Arlington National Cemetery

Across the Potomac River in Arlington, Virginia, lies Arlington National Cemetery. This 624-acre expanse of land serves as a resting place for more than 400,000 of the dead of our nation’s conflicts since the Civil War. The cemetery was established during the Civil War on the grounds of Arlington House, which had been the estate of the family of Confederate general Robert E. Lee’s wife.

While visiting Arlington is a somber experience, the cemetery grounds offer guests a sense of beauty and peace with rolling green hills, hundred-year-old trees, and memorials dotted throughout. The cemetery and memorials honor events and members from all branches of the military, as well as pay respect to their families, astronauts, nurses, chaplains, and war correspondents.

The Tomb of the Unknown Soldier is probably Arlington’s most well-known memorial. It includes the remains of unknown service members from World War I, World War II, and the Korean War. Soldiers from the 3rd U.S. Infantry Regiment keep a 24-hours-a-day, 365-days-a-year vigil at the Tomb, with an elaborate changing of the guard ceremony performed every hour (or half-hour from April 1 through September 30). Other notable memorials at the cemetery include the Nurses memorial, USS Maine Mast Memorial, Battle of the Bulge Memorial, Space Shuttle Columbia Memorial, and the Memorial Amphitheater.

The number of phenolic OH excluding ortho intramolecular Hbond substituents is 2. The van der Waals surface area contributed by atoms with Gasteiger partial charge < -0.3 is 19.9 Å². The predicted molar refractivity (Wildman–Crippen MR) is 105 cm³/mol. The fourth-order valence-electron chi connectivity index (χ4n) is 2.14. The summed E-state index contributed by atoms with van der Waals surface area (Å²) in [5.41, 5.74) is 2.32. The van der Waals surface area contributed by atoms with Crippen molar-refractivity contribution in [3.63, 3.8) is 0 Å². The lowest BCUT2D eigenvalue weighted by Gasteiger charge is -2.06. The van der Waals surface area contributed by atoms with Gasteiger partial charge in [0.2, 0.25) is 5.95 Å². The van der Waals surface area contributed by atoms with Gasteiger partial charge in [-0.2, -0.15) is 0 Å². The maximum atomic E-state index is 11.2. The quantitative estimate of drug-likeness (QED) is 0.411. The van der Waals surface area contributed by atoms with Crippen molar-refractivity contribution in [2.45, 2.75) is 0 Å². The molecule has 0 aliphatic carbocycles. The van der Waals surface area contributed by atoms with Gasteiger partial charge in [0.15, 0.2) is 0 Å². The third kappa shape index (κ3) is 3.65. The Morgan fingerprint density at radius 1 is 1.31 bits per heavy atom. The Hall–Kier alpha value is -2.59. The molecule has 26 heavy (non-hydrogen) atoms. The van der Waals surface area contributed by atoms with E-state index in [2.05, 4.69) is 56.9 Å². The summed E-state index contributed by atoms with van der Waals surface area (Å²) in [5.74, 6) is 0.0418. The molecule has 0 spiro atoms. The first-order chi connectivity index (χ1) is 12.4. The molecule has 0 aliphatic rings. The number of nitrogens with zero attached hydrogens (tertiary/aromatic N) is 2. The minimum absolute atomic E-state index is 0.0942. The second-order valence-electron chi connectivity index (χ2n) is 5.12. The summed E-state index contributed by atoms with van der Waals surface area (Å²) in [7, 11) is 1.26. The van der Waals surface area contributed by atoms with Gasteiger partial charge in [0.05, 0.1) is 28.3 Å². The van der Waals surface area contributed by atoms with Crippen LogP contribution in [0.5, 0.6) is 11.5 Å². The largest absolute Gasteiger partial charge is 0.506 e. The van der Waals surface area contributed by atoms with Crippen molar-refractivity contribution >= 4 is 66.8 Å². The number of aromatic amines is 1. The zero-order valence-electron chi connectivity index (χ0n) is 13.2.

The grounds of Arlington are easy enough to navigate, but for a more in-depth experience, tours can also be arranged. From our host hotel, the easiest way to reach Arlington is via the metro. Take the Red line to Farragut North, exit the station and walk three minutes to the Farragut West station, and take the Blue line to the Arlington Cemetery metro stop.

For more information about Arlington, including tours, visit their website here.

Leave a Reply

Fill in your details below or click an icon to log in: Logo

You are commenting using your account. Log Out /  Change )

Twitter picture

You are commenting using your Twitter account. Log Out /  Change )

Facebook photo

You are commenting using your Facebook account. Log Out /  Change )

Connecting to %s